Dutch topographical painting of the latter half of the eighteenth century is characterized by its scrupulous attention to detail and precise observation of nature and does not strictly imitate earlier painting. A striking feature of these eighteenth-century views is a predominant lack of activity: the light falls clearly on open squares and canals, a few people are about who seem to stand still and have nothing to do. The effect is rather that of the intimate Dutch interior, but here the well-ordered lives of the citizens move out into the street. In front of the pleasant Dutch houses there seems to hover an endless, almost unreal, quiet.

These characteristics are perfectly exemplified in the work of Isaak Ouwater. He was born 16 March 1750 in Amsterdam and died there on 4 March 1793. During his comparatively short life he was active in Utrecht, Haarlem, and Amsterdam, and chiefly painted views of these towns with figures. (2) Little else besides these few facts is known about him. (3) The painting in the national Gallery, A View in Amsterdam (Fig. 1) , signed and dated 1778, (4) depicts the West Church (Westerkerk) which is the largest and perhaps the most monumental of the Renaissance churches in that city. (5) The church was built around 1620 from plans by Hendrick de Keyser, who died in 1621, and the steeple was completed in 1638 based on an altered design. In this painting the West Church is seen across the Keizersgracht and the houses beyond the church are on the Prinsengracht. The house to the right of the church was a merchant's house constructed in 1618. (6) The impressive building on the left was a guard-house built in 1619 and was called the West-Hall. (7)

This view in Ouwater's painting is almost identical to that painted by Jan van der Heyden (1637-1712) during the previous century, View of the West Church at Amsterdam, in the Wallace collection (Fig. 2). The figures are by Adriaen van de Velde (1635/6-1672). (8) Van der Heyden's painting is not dated but it is known that his townscapes containing figures by van de Velde date from the decade before van de Velde's death in 1672. (9) In van der Heyden's later works the figures are by Eglon van der Neer (1635/6-1703). Van der Heyden, called the Dutch Canaletto, is often regarded as the first artist in Arnsterdam to paint townscapes, although Job Berckheyde (1630-1693) and Gerrit Berckheyde (1638- 1698) were already active in Haarlem, at that time a provincial town of moderate size which showed a marked interest in art.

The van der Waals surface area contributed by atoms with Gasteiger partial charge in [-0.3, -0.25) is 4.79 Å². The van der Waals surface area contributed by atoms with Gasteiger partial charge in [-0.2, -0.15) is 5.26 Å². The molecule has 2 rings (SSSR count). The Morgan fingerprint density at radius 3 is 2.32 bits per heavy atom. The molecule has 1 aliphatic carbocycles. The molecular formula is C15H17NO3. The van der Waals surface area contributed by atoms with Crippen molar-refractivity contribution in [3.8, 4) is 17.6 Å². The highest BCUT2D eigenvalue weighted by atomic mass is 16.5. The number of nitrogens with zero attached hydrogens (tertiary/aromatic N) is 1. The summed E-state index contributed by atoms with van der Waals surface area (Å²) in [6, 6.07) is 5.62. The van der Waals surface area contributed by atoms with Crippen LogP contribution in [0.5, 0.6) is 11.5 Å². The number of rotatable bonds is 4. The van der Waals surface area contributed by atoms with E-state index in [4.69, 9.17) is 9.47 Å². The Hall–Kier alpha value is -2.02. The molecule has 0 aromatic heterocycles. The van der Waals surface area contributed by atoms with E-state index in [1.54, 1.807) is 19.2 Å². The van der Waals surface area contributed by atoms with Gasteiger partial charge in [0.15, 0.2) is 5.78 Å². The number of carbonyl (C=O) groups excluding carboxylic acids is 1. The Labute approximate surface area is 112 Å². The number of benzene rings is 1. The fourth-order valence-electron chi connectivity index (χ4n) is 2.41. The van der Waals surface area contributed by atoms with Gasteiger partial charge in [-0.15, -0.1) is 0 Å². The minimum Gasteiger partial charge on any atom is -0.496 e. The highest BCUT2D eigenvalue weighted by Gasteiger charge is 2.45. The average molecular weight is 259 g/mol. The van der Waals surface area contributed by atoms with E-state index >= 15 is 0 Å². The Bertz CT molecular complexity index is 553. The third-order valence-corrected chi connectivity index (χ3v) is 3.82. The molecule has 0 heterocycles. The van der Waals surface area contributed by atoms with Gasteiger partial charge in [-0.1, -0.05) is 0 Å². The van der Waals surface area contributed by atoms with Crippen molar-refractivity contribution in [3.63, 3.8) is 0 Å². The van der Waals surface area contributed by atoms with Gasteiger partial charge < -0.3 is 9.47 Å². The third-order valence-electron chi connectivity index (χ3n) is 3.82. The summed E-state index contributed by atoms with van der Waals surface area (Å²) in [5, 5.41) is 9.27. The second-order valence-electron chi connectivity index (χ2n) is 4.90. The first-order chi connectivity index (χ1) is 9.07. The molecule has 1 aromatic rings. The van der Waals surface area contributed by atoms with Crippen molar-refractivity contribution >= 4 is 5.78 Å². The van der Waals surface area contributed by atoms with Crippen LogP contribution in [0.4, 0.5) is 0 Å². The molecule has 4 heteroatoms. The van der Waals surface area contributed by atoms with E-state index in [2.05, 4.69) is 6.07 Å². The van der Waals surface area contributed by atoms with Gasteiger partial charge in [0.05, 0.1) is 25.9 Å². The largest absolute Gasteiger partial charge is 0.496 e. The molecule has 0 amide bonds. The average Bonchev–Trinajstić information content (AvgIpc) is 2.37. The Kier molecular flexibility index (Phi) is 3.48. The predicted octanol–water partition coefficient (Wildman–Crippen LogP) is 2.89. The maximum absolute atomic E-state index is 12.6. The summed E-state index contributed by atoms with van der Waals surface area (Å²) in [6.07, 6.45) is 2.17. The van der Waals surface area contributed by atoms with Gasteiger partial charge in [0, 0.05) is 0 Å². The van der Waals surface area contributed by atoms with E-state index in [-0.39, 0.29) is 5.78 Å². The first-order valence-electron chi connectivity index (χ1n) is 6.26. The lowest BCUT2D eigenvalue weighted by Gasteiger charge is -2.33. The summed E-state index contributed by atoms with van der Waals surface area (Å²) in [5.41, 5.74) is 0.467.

The great difference between the two Berckheydes and van der Heyden is that towards the end of the seventeenth century the latter adopted an entirely personal style in townscape painting. He appears to have been a follower of Leyden artists such as Gerard Dou (1613-1675) and Frans van Mieris (1635-1681), which probably accounts for his depicting every building in minute detail, and achieving exquisite finish. Van der Heyden's paintings of Amsterdam are important as in these works are to be found exact renderings of urban scenes, whereas his topography of other towns is sometimes wayward, presumably based on sketch books. Despite this, his painting has had a continuous influence on Dutch artists as late as the nineteenth century.

Next PageView of the West Church at Amsterdam